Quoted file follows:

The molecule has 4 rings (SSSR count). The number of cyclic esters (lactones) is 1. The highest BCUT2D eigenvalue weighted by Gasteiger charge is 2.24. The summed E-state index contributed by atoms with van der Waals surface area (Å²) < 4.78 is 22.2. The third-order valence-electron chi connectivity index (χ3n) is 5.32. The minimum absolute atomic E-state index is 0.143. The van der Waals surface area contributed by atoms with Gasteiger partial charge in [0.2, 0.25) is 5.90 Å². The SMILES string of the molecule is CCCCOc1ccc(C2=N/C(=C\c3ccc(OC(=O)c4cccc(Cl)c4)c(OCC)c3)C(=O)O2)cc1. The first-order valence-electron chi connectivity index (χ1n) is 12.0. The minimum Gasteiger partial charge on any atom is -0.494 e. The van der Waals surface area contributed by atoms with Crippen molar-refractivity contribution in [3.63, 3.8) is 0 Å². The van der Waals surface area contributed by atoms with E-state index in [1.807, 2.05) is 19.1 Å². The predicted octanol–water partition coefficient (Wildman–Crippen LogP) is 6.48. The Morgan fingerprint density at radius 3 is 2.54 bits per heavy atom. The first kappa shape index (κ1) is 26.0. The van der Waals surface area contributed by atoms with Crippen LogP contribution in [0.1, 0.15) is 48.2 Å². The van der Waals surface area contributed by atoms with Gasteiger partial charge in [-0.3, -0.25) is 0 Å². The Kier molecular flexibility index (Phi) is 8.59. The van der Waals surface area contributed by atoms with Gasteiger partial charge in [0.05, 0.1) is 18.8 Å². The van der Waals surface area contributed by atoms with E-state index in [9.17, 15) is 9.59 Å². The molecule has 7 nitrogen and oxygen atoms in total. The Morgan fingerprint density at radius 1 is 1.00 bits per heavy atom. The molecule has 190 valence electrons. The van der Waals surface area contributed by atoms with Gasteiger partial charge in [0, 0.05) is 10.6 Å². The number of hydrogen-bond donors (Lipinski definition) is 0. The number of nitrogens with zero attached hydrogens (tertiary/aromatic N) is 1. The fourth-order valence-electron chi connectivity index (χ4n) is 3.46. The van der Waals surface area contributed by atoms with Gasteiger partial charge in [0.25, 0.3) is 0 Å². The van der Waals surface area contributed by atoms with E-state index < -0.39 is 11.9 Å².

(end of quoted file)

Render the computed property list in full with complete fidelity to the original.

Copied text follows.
The molecule has 4 rings (SSSR count). The number of cyclic esters (lactones) is 1. The highest BCUT2D eigenvalue weighted by Gasteiger charge is 2.24. The summed E-state index contributed by atoms with van der Waals surface area (Å²) < 4.78 is 22.2. The third-order valence-electron chi connectivity index (χ3n) is 5.32. The minimum absolute atomic E-state index is 0.143. The van der Waals surface area contributed by atoms with Gasteiger partial charge in [0.2, 0.25) is 5.90 Å². The SMILES string of the molecule is CCCCOc1ccc(C2=N/C(=C\c3ccc(OC(=O)c4cccc(Cl)c4)c(OCC)c3)C(=O)O2)cc1. The first-order valence-electron chi connectivity index (χ1n) is 12.0. The minimum Gasteiger partial charge on any atom is -0.494 e. The van der Waals surface area contributed by atoms with Crippen molar-refractivity contribution in [3.63, 3.8) is 0 Å². The van der Waals surface area contributed by atoms with E-state index in [1.807, 2.05) is 19.1 Å². The predicted octanol–water partition coefficient (Wildman–Crippen LogP) is 6.48. The Morgan fingerprint density at radius 3 is 2.54 bits per heavy atom. The first kappa shape index (κ1) is 26.0. The van der Waals surface area contributed by atoms with Crippen LogP contribution in [0.1, 0.15) is 48.2 Å². The van der Waals surface area contributed by atoms with Gasteiger partial charge in [-0.3, -0.25) is 0 Å². The Kier molecular flexibility index (Phi) is 8.59. The van der Waals surface area contributed by atoms with Gasteiger partial charge in [0.05, 0.1) is 18.8 Å². The van der Waals surface area contributed by atoms with E-state index in [9.17, 15) is 9.59 Å². The molecule has 7 nitrogen and oxygen atoms in total. The Morgan fingerprint density at radius 1 is 1.00 bits per heavy atom. The molecule has 190 valence electrons. The van der Waals surface area contributed by atoms with Gasteiger partial charge in [0, 0.05) is 10.6 Å². The number of hydrogen-bond donors (Lipinski definition) is 0. The number of nitrogens with zero attached hydrogens (tertiary/aromatic N) is 1. The fourth-order valence-electron chi connectivity index (χ4n) is 3.46. The van der Waals surface area contributed by atoms with Gasteiger partial charge in [0.25, 0.3) is 0 Å². The van der Waals surface area contributed by atoms with E-state index < -0.39 is 11.9 Å².